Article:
At the initial meeting of the Nassau County Board of Supervisors on January 3, 1899, the Board passed their first resolution providing for a County Coat of Arms, Seal and Flag. The county coat of arms was to include, "Arms, azure, lion rampant or, between seven billets." The Flag was "to be orange, charged with the arms of the County of Nassau." The Board's intent was to adopt the same general coat of arms design used by the House of Nassau.
The House of Nassau
The House of Nassau was created in 1159 when Count Walram of Laurenburg changed his name to Walram of Nassau; his family living in the castle of the same name located in Western Germany until the 15th century. In the 1200's the family split into two branches: one remained as the House of Nassau, and the other became the Royal Family of the Netherlands.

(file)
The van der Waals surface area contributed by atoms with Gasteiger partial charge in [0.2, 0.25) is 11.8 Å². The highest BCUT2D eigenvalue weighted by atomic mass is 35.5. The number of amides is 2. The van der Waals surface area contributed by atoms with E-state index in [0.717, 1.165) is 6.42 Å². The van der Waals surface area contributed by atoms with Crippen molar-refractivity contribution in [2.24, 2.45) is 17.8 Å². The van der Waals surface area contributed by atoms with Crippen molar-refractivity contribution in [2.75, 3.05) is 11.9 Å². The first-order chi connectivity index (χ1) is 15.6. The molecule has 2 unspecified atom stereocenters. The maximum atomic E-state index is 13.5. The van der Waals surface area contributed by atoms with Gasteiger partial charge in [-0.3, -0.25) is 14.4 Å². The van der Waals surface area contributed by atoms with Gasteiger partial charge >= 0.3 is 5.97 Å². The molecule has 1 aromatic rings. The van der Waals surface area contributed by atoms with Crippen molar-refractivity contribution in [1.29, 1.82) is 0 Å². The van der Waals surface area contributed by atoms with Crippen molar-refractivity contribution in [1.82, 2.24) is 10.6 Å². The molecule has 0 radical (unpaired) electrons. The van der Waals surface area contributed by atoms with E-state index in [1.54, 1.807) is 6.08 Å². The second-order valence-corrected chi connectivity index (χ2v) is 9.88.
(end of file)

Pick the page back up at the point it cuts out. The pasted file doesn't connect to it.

Why a Lion?
The lion is the most important figure in heraldry, symbolizing the fierceness, bravery and wisdom of the king of beasts. He's almost always rampant, meaning in an upright position. Designed to trace its historical background to "The House of Nassau", the rampant lion was commonly used on coat of arms. To distinguish the seal from others used, it was covered with shingles (billets); the colors, a golden lion on a blue field with golden shingles (billets). The lion on the current County Seal, although more natural than its predecessor is surrounded by 7 gold billets.
Different Uses of the Seal
There are more than a dozen different versions of the seal presently used in print, on flags, county vehicles, buildings, insignia, and on official documents. Its appropriate historic background and simple aesthetic appeal of the dynamic lion on the original "House of Nassau" seal have made it an everyday symbol of the county government. County flags bearing the coat of arms can be seen flying at all County buildings and facilities. The use of the seal on these buildings is in the best heraldic tradition.